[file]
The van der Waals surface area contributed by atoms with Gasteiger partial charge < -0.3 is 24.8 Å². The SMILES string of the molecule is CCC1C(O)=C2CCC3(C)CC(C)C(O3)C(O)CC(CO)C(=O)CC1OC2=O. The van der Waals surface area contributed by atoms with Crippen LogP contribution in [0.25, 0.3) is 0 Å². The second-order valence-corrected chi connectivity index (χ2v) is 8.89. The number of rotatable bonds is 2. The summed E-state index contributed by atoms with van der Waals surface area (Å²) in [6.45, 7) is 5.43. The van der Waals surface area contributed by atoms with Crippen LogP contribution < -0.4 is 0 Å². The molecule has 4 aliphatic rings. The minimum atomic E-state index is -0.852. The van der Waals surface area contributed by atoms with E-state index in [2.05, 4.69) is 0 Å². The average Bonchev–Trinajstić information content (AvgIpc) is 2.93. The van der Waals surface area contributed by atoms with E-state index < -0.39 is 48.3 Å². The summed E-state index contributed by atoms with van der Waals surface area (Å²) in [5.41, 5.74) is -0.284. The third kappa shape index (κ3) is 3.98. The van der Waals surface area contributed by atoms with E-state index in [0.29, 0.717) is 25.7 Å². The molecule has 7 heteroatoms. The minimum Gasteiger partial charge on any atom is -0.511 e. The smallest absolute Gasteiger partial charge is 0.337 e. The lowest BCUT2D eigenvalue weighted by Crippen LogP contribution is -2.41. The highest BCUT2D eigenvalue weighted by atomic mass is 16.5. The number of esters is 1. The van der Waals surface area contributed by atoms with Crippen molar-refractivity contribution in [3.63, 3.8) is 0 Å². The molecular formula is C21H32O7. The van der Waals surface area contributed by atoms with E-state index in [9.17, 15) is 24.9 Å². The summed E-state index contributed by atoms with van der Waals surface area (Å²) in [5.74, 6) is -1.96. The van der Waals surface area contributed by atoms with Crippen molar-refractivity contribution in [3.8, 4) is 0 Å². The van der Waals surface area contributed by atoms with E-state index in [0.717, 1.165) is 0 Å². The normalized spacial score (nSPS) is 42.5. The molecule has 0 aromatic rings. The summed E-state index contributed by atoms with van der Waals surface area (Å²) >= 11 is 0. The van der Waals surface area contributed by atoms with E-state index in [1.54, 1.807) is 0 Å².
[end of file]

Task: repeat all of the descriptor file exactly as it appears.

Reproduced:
The van der Waals surface area contributed by atoms with Gasteiger partial charge < -0.3 is 24.8 Å². The SMILES string of the molecule is CCC1C(O)=C2CCC3(C)CC(C)C(O3)C(O)CC(CO)C(=O)CC1OC2=O. The van der Waals surface area contributed by atoms with Crippen LogP contribution in [0.25, 0.3) is 0 Å². The second-order valence-corrected chi connectivity index (χ2v) is 8.89. The number of rotatable bonds is 2. The summed E-state index contributed by atoms with van der Waals surface area (Å²) in [6.45, 7) is 5.43. The van der Waals surface area contributed by atoms with Crippen LogP contribution < -0.4 is 0 Å². The molecule has 4 aliphatic rings. The minimum atomic E-state index is -0.852. The van der Waals surface area contributed by atoms with E-state index in [2.05, 4.69) is 0 Å². The average Bonchev–Trinajstić information content (AvgIpc) is 2.93. The van der Waals surface area contributed by atoms with E-state index < -0.39 is 48.3 Å². The summed E-state index contributed by atoms with van der Waals surface area (Å²) in [5.41, 5.74) is -0.284. The third kappa shape index (κ3) is 3.98. The van der Waals surface area contributed by atoms with E-state index in [0.29, 0.717) is 25.7 Å². The molecule has 7 heteroatoms. The minimum Gasteiger partial charge on any atom is -0.511 e. The smallest absolute Gasteiger partial charge is 0.337 e. The lowest BCUT2D eigenvalue weighted by Crippen LogP contribution is -2.41. The highest BCUT2D eigenvalue weighted by atomic mass is 16.5. The number of esters is 1. The van der Waals surface area contributed by atoms with Crippen molar-refractivity contribution in [3.63, 3.8) is 0 Å². The molecular formula is C21H32O7. The van der Waals surface area contributed by atoms with E-state index in [9.17, 15) is 24.9 Å². The summed E-state index contributed by atoms with van der Waals surface area (Å²) in [5.74, 6) is -1.96. The van der Waals surface area contributed by atoms with Crippen molar-refractivity contribution in [3.8, 4) is 0 Å². The van der Waals surface area contributed by atoms with E-state index in [0.717, 1.165) is 0 Å². The normalized spacial score (nSPS) is 42.5. The molecule has 0 aromatic rings. The summed E-state index contributed by atoms with van der Waals surface area (Å²) >= 11 is 0. The van der Waals surface area contributed by atoms with E-state index in [1.54, 1.807) is 0 Å².